Measuring neodymium magnet strength with magnetometer sensor in phone

I try to measure neodymium magnet magnetic field strength, exactly - how it depends on distance to magnet, by using integrated magnetometer sensor in Huawei phone. My setup is like :

Then I move neodymium magnet as pictured - horizontally along ruler, and measure dropping magnetic field intensity with app "Magnetic Field Sensor". Because magnetic field has dipole nature - I was expected to get field dropping $$\propto r^{-3}$$ relationship to distance. But to my surprise, that was not the case. For bigger distances what I've got is relationship $$\boxed {\propto r^{-1.5}}$$ with a very good fit,- coefficient of determination $$R^2 = 0.99$$. Results are neither $$r^{-2}$$ as in monopole fields, nor $$r^{-3}$$ as in dipole fields. So there must be some error in measuring magnetic field strength. Here comes the question - What possible reasons of this measurement error can be :

• Problems in Huawei magnetic field sensor. (Was designed to measure Earth magnetic field, so neodymium magnetic field somehow is distorted by Earth magnetic field readings in the sensor ??)
• Problems in a measuring app "Magnetic Field Sensor" - incorrectly interpolates/extrapolates sensor data, rounding issues, bugs, etc...
• Both of these two above ?
• Anything else which I have not thought about.

Any ideas ?

EDIT

Here is my measurement data requested :

distance (mm) / Field (μT) (A case) / Field (μT) (B case)
0   1025    478
2   918     436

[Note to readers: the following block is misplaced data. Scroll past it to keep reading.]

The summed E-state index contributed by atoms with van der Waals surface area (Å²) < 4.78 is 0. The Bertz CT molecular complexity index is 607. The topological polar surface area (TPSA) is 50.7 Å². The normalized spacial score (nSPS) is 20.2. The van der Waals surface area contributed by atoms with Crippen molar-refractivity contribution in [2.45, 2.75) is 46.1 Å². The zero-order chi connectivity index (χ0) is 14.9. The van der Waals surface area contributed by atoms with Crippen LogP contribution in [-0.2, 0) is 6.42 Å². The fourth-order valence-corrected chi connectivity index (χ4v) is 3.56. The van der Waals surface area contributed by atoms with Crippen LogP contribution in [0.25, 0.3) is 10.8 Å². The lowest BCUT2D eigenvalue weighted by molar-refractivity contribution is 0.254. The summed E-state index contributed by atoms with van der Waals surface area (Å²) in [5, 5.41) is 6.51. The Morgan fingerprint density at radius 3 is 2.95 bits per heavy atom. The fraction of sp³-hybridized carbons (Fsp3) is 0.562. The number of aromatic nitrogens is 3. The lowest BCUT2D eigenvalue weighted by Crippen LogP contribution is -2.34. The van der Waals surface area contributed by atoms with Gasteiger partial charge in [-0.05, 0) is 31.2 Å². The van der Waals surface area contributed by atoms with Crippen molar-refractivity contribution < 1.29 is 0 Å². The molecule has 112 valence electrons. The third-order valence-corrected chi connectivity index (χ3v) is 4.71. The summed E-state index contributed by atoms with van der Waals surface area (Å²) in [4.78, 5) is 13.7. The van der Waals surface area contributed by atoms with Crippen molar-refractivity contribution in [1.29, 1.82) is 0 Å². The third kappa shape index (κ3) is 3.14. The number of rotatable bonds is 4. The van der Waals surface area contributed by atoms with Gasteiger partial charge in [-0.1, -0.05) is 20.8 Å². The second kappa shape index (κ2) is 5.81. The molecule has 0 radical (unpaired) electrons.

4   734     399
6   539     344
8   403     293
10  308     239
12  242     198
14  209     164
16  170     130
18  141     109
20  122     106
22  103     88
24  90      79
26  79      68
28  70      61
30  63      53


B case was measured field strength by sliding magnet along vertical axis close to phone (perpendicularly to the one shown in picture). Amazingly, sliding magnet vertically, at bigger distances, relationship stays the same $$r^{-1.5}$$

• Do you think you could include your data if it's not too difficult? Also, I'm guessing you plotted a log-log graph to get the exponent? How many points did you have? – Philip Jan 7 at 20:06
• measurement data included, graph is plotted starting from a distance of 14 mm, because at close distances is total chaos, and exponent is fluctuating about $-1$. No, it's not a logarithmic scale - ordinary ones. Seems like field strength does not want to drop at all. Maybe Huawei phone has integrated magnet inside, which is affecting the readings or something ? – Agnius Vasiliauskas Jan 7 at 20:19
• What is your phone model? – Ruslan Jan 7 at 21:46
• Huawei P30 Pro model – Agnius Vasiliauskas Jan 7 at 22:15

Your data cannot fit your proposd equation. It should become infinite at r=0 and your data dooes not behave like this. Obviously what you call r=0 does not correspeond to a sensor at zero distance from the field source. Whatever that means.

If I try a dependence of (r+18)^x I get x=3 with R2=0.997 where r and 18 are in mm. Other exponents give good fits too, depending on what origin you choose.